From my first encounter during a lull in Army Training to more recent ascents of the mountains surrounding it, Dalwhinnie has been a landmark surrounded by happy memories. The whisky produced here, a favourite dram of mine for the best part of 30 years.
I first leapt onto the tarmac of the carpark of the Dalwhinnie Distillery out of the back of a British Army 4 Tonne Truck in December 1991. Though my mates and I would have called this a raid of sorts, it was by no means an armed conflict. In fact we were taking a rare break from Arctic Training as we prepared to deploy to Norway on Exercise the following year.
Before the Distillery Tour and customary dram, it was the setting of this place which struck me first. Remote, wild, windy in amongst the mountains of the Scottish Highlands, if ever there was a place to taste a glass of the finest Single Malt Whisky, this was it. This is the highest and coldest distillery in Scotland sitting over 1,000ft above sea level among the mountains with an average temperature of -6C. The tour guide told us that Dalwhinnie is a Deluxe Malt, the top Malt Whisky of the Highland Whisky Region. Indeed we were in the presence of beauty and greatness.
I paid my respects to the visit, enjoyed the dram, helped some of my mates who weren’t too keen on whisky by enjoying their dram and then bought myself and my Dad a bottle. Dalwhinnie became the malt of the Christmas Holidays in our household that year with which we heralded in 1992 at the bells.
They say the standard Dalwhinnie 15 year old malt tastes of honey and vanilla giving way to smoke, peat and malt. I certainly never found the taste near as peaty as some of it’s Island cousins and, in my case, no block of ice was required to dampen the smokiness. I do like any spirit chilled however and so was delighted to come across Dalwhinnie Winters Gold when I returned to the distillery along the rocky roads of memory lane some 26 years later. It was summer 2017 and I’d just been up to Aviemore with my daughter Julia to climb Cairngorm. Julia, then approaching her 21st year, had not even been thought of when I’d first visited this place.
Winter’s Gold is a more spicy version of the standard Dalwhinnie and they say it is best drunk straight from the freezer. Again, I bought a bottle for my Dad and myself and put them both away till Christmas. 2017 was a special year in many ways but not least of which was that I had trained in the mountains of Scotland and then attempted to summit one of the Himalayas in Nepal called Mera Peak. I got within 300 vertical meters of the summit before altitude and exhaustion turned me back. Sipping on a sweet, ice cold glass of Winters Gold from the freezer was just an amazing way to reflect on those adventures. I have to say my Dad, with perhaps more traditional whisky drinking rules than myself, struggled with the idea of storing a single malt in the freezer.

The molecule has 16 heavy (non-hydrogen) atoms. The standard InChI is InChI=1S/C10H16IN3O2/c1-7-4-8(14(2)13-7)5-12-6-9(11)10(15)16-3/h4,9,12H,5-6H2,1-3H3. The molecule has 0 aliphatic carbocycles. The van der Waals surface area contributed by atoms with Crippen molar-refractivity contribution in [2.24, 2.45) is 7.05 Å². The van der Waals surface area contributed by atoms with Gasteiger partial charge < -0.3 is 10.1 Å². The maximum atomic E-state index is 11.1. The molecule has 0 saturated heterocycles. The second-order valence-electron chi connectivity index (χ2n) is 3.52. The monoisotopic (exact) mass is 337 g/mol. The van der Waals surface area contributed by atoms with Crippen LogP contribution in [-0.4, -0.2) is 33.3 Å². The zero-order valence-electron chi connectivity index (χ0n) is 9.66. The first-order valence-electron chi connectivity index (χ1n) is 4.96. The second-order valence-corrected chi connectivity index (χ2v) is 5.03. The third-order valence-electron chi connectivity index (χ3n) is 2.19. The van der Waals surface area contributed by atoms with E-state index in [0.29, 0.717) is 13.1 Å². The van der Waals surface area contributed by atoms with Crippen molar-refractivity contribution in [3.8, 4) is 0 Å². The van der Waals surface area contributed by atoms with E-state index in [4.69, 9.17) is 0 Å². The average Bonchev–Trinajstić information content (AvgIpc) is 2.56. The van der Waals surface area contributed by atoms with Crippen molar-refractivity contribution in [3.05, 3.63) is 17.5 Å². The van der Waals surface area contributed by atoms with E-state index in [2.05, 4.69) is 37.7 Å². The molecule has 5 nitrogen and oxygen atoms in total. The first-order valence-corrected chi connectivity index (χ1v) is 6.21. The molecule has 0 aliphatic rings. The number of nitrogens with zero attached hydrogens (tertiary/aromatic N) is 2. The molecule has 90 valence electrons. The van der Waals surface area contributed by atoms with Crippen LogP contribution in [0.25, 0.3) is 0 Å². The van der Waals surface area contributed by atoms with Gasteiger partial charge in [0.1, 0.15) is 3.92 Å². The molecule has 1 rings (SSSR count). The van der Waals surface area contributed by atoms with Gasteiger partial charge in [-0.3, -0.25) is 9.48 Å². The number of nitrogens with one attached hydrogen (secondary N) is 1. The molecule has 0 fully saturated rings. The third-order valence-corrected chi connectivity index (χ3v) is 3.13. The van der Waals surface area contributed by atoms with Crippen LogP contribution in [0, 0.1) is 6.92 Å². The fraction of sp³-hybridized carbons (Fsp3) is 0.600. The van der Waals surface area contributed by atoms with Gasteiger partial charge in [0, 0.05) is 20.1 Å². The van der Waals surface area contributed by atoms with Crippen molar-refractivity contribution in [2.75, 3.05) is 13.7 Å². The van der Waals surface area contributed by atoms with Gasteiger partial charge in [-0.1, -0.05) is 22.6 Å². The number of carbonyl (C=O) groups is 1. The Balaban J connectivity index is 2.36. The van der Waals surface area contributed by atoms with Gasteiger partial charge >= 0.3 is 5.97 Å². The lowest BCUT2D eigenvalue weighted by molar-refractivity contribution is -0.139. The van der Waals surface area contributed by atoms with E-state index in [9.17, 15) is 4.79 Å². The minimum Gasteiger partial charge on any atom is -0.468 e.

More recently the tiny village Dalwhinnie has become something of a landmark as I continued my training in the mountains of Scotland. In the run up to my attempt on Kilimanjaro in 2018 I looked down on on the village with it’s distinctive distillery spires from the descent from Carn Na Caim which towers above it on the right hand side of the A9 as you drive north into the Highlands.
Slightly further south, near the Drumochter Pass my brother, his then climbing partner and myself summited 3 of the 4 Munroe’s on the other side of the A9 as we trained to prepare for Mount Toubkal in Morocco. I would say Dalwhinnie has been in my heart and at the centre of some great times in my life since I first arrived there some 29 years ago. I still drop into the distillery shop from time to time and pick up a bottle for myself and my Dad. For me, it always seems to be the during the Christmas Season that the dram and the memories that accompany it are enjoyed.